Objective To investigate the association between tea drinking habits in Golestan province, northern Iran, and risk of oesophageal squamous cell carcinoma. Design Population based case-control study. In addition, patterns of tea drinking and temperature at which tea was drunk were measured among healthy participants in a cohort study. Setting Golestan province, northern Iran, an area with a high incidence of oesophageal squamous cell carcinoma. Participants 300 histologically proved cases of oesophageal squamous cell carcinoma and 571 matched neighbourhood controls in the case-control study and 48 582 participants in the cohort study. Main outcome measure Odds ratio of oesophageal squamous cell carcinoma associated with drinking hot tea. Results Nearly all (98%) of the cohort participants drank black tea regularly, with a mean volume consumed of over one litre a day. 39.0% of participants drank their tea at temperatures less than 60°C, 38.9% at 60-64°C, and 22.0% at 65°C or higher. A moderate agreement was found between reported tea drinking temperature and actual temperature measurements (weighted κ 0.49). The results of the case-control study showed that compared with drinking lukewarm or warm tea, drinking hot tea (odds ratio 2.07, 95% confidence interval 1.28 to 3.35) or very hot tea (8.16, 3.93 to 16.9) was associated with an increased risk of oesophageal cancer. Likewise, compared with drinking tea four or more minutes after being poured, drinking tea 2-3 minutes after pouring (2.49, 1.62 to 3.83) or less than two minutes after pouring (5.41, 2.63 to 11.1) was associated with a significantly increased risk. A strong agreement was found between responses to the questions on temperature at which tea was drunk and interval from tea being poured to being drunk (weighted κ 0.68). Conclusion Drinking hot tea, a habit common in Golestan province, was strongly associated with a higher risk of oesophageal cancer. PMID:19325180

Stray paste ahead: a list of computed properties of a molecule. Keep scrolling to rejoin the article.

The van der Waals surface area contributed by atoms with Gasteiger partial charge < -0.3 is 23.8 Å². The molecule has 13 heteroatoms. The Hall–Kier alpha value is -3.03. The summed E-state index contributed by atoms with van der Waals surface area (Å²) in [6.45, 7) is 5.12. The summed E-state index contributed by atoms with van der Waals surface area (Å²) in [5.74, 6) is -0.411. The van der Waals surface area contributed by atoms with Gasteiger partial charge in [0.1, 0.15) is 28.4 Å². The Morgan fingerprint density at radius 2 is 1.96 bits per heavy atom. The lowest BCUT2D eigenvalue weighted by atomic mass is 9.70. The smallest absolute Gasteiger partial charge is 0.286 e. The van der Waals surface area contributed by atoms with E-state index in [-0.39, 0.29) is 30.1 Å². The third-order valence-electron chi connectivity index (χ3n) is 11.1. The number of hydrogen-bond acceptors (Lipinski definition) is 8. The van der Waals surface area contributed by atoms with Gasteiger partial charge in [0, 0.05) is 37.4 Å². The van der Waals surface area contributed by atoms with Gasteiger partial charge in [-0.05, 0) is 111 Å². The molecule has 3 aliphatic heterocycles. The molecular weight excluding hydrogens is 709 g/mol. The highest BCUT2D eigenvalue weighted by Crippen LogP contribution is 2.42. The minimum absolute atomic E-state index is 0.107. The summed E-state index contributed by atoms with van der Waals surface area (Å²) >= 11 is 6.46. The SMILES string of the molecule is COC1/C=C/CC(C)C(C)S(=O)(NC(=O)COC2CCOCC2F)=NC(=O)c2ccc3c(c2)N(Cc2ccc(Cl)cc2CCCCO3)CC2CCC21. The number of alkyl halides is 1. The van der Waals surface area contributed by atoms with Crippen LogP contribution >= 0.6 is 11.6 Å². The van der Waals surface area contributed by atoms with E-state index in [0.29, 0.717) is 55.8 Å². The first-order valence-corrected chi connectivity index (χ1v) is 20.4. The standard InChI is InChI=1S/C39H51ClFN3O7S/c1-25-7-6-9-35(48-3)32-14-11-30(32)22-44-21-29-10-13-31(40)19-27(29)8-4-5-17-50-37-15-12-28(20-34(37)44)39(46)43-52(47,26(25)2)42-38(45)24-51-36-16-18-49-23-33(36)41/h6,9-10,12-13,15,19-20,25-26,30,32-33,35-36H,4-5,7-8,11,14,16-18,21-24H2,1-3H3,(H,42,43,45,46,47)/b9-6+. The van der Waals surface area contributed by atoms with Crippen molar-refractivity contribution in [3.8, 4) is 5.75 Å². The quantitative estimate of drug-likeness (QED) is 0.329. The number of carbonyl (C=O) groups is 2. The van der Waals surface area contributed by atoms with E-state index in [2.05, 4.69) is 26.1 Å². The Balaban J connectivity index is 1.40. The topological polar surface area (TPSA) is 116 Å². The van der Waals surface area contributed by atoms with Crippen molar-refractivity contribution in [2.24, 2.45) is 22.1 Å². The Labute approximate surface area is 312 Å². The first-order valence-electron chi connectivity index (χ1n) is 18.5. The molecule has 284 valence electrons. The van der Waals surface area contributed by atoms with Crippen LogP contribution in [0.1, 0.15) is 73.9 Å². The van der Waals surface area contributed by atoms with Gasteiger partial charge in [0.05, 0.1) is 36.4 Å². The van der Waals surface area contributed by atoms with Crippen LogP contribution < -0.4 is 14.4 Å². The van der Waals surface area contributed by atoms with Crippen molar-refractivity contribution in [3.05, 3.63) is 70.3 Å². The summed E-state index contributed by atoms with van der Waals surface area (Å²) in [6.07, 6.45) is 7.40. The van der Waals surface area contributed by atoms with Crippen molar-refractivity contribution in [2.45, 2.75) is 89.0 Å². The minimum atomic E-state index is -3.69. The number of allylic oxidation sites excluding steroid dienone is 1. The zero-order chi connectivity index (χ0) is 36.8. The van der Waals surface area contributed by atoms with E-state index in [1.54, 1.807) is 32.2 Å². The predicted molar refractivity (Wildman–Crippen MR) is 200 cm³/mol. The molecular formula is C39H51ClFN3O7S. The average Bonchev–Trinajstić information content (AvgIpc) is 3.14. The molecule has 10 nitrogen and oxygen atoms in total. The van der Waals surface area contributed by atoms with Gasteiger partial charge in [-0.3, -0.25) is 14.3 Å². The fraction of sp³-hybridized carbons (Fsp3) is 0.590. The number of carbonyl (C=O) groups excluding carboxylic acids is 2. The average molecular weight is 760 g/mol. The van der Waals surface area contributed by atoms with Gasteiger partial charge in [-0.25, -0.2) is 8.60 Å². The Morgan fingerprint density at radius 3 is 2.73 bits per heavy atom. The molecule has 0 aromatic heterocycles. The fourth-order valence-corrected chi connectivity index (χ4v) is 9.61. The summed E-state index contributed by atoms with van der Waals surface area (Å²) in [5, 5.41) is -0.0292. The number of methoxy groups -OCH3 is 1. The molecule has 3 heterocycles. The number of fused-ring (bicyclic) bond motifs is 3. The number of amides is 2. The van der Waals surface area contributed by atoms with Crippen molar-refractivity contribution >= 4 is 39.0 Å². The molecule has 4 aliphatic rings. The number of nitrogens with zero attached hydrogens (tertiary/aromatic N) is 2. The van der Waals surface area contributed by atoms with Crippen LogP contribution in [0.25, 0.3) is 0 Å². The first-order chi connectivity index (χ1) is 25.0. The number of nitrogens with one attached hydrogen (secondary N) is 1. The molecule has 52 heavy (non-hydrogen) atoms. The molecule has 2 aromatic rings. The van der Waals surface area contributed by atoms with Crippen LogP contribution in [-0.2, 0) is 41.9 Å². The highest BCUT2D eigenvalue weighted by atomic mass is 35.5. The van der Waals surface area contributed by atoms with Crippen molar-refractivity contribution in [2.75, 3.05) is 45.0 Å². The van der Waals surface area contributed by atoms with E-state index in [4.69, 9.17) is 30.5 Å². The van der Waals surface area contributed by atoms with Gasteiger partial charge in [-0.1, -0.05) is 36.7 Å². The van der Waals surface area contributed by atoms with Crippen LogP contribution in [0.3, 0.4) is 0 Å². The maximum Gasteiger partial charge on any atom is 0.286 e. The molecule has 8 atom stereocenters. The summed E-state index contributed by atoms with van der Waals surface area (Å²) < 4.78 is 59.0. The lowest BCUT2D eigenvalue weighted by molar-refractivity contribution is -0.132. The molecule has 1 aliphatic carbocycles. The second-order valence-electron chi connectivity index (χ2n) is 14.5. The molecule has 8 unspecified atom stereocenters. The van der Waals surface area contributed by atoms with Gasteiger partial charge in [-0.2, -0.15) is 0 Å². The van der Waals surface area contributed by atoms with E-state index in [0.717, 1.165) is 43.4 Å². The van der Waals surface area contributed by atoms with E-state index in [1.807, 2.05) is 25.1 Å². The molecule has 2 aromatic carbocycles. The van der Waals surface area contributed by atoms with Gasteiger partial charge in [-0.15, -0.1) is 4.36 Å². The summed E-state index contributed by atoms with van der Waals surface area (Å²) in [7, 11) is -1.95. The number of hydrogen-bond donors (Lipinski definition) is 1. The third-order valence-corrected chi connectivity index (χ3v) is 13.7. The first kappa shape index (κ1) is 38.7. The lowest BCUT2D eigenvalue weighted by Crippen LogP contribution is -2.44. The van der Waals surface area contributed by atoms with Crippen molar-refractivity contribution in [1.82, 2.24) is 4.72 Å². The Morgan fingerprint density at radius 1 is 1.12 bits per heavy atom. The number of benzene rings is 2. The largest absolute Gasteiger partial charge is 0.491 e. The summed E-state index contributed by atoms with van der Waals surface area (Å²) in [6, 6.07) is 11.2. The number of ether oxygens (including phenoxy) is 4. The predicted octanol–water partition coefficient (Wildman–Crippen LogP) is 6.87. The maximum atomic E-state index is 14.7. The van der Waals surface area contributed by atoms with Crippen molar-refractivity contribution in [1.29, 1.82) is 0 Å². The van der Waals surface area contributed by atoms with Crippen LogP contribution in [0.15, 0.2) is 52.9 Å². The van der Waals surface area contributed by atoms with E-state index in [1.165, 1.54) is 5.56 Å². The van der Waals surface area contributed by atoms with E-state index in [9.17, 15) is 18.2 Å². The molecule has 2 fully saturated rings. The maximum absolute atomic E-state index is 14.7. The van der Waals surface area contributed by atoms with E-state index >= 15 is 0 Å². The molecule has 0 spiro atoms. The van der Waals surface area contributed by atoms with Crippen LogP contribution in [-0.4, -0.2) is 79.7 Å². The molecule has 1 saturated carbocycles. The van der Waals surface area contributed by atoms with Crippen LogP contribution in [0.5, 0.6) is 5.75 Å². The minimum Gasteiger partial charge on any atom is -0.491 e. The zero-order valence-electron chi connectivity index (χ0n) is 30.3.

1. Green Tea (Camellia Sinensis): Chemistry and Oral Health.

    PubMed

    Khurshid, Zohaib; Zafar, Muhammad S; Zohaib, Sana; Najeeb, Shariq; Naseem, Mustafa

    2016-01-01

    Green tea is a widely consumed beverage worldwide. Numerous studies have suggested about the beneficial effects of green tea on oral conditions such as dental caries, periodontal diseases and halitosis. However, to date there have not been many review articles published that focus on beneficial effects of green tea on oral disease. The aim of this publication is to summarize the research conducted on the effects of green tea on oral cavity. Green tea might help reduce the bacterial activity in the oral cavity that in turn, can reduce the aforementioned oral afflictions. Furthermore, the antioxidant effect of the tea may reduce the chances of oral cancer. However, more clinical data is required to ascertain the possible benefits of green tea consumption on oral health. PMID:27386001

  2. Green Tea (Camellia Sinensis): Chemistry and Oral Health

    PubMed Central

    Khurshid, Zohaib; Zafar, Muhammad S.; Zohaib, Sana; Najeeb, Shariq; Naseem, Mustafa

    2016-01-01

    Green tea is a widely consumed beverage worldwide. Numerous studies have suggested about the beneficial effects of green tea on oral conditions such as dental caries, periodontal diseases and halitosis. However, to date there have not been many review articles published that focus on beneficial effects of green tea on oral disease. The aim of this publication is to summarize the research conducted on the effects of green tea on oral cavity. Green tea might help reduce the bacterial activity in the oral cavity that in turn, can reduce the aforementioned oral afflictions. Furthermore, the antioxidant effect of the tea may reduce the chances of oral cancer. However, more clinical data is required to ascertain the possible benefits of green tea consumption on oral health. PMID:27386001